Federal Judge Will Decide Once and For All if Intelligent Design Is Science
A federal judge in Pennsylvania is about to hear “the most important legal situation of creation and evolution in the last 18 years,” according Eugenie Scott, executive director of the National Center for Science Education.
Basically the federal courts will decide once and for all if Intelligent Design is a science or not.
The Dover Area School District in Pennsylvania began requiring its ninth grade biology teachers to mention Intelligent Design as an alternative to the Darwin Theory of Evolution.
The official language is that they want to make “students aware of gaps/problems in Darwin's Theory and of other theories of evolution including, but not limited to, Intelligent Design.”
Well that’s nice, but I noticed, and so have others that they didn’t say that students needed to be aware of the gaps/problems with Intelligent Design.
Curious isn’t it?
What is good for one apparently isn’t good for the other.
See if we have the teacher talking about the holes and gaps in Intelligent Design we run the risk of making it look silly which would defeat the purpose wouldn’t it.
We are trying to dress this pig up in lipstick and a wig and see if we can get someone to fall in love and marry it.
Aren’t we shooting ourselves in the foot if we actually have the teacher point out that Intelligent Design isn’t even a science? How about that it isn’t falsifiable or capable of being tested?
Well the children might ask, “Well why do my mother and father believe so strongly in something that can’t be falsifiable?” And if they do, what are we allowed to tell them?
Your parents are idiots? They set their bar really low when it comes to things that they believe? That they aren’t critical thinkers and that you’d probably be surprised that there are a lot of things that they believe to be true on the strength they someone told them it was.
None of those are good answers.
Well the School Board in the Dover Area School District in Pennsylvania thinks it is important that they "inform students about the existing scientific controversy surrounding Darwin's Theory of Evolution, including the fact that there are alternative scientific theories."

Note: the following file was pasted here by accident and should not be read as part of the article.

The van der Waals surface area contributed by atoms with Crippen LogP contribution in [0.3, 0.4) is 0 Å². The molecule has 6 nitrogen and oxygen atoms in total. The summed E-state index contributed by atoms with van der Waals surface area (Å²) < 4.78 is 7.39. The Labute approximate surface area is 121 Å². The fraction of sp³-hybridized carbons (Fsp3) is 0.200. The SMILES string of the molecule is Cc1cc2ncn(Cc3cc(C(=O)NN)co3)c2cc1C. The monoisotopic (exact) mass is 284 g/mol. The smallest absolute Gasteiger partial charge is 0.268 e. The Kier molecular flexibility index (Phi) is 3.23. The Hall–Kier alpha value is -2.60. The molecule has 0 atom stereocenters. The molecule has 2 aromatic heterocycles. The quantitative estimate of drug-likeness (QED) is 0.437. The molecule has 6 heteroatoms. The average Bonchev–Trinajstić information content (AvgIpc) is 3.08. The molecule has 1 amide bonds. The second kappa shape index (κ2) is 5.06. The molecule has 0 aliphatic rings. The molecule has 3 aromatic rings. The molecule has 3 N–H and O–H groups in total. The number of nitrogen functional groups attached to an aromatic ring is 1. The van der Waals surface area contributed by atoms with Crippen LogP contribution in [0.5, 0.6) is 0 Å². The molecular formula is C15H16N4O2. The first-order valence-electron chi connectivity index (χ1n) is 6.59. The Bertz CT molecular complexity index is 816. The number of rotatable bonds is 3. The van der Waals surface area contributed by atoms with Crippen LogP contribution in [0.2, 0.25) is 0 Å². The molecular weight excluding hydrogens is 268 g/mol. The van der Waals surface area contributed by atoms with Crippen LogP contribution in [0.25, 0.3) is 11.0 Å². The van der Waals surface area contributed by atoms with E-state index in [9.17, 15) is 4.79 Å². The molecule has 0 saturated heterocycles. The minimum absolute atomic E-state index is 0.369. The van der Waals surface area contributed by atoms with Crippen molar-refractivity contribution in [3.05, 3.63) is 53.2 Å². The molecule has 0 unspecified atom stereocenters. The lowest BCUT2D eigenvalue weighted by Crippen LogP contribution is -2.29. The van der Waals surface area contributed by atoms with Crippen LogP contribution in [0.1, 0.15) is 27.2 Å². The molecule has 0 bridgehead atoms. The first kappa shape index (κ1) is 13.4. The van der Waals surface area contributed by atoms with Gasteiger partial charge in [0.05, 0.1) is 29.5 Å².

But its not so important to inform those same students of the scientific controversy surrounding the theory that an all powerful otherworldly entity designed the universe.
Michael Behe of Lehigh University and Scott Minnich of Iowa State are noted as scientist that support intelligent design theory by the school board.
I have always found this to be funny.
On one hand the creationists scoff at science as these blind atheists that are hell bent on turning society away from God and pushing a liberal agenda down everyone’s throats, but they so proudly hoist scientists on their shoulders if they support what they believe.
So in other words, they have no use for scientist, unless of course scientist tell them what they want to hear, which is the story of their lives.
But Michael Behe, isn’t exactly what you would call a creationist. He also said this about intelligent design, he said that intelligent design theory is only a negative, it offers absolutely no explanation to how it works, other than “God created it”.
He’s absolutely right. Intelligent Design proponents won't say how Intelligent Design works because they can’t.
They won't say how it can be tested, because it can’t be tested. All they want to do is tell you that Darwinism has its problems and offer you Intelligent Design as the alternative without inviting you to look critically at it, hoping you will accept it as the correct answer based on the strength of the problems with Darwinism.
When the heat started to come down on the Dover School Board over this half assed attempt to make creationism secularly credible, they started insisting that they never ordered anyone to teach Intelligent Design only to mention it as an alternative.
William Saletan, who wrote about the subject on MSNBC got it right when he wrote, “Of course they didn’t tell anyone to teach it. There’s nothing to teach.”
Ohio OK's Creationism in Science Class Shouldn't they be teaching "intelligent design" theory in history instead? Wouldn't it fit better right along with the section "when we used to think the world was flat", and "when we used to think the sun revolved around the earth"?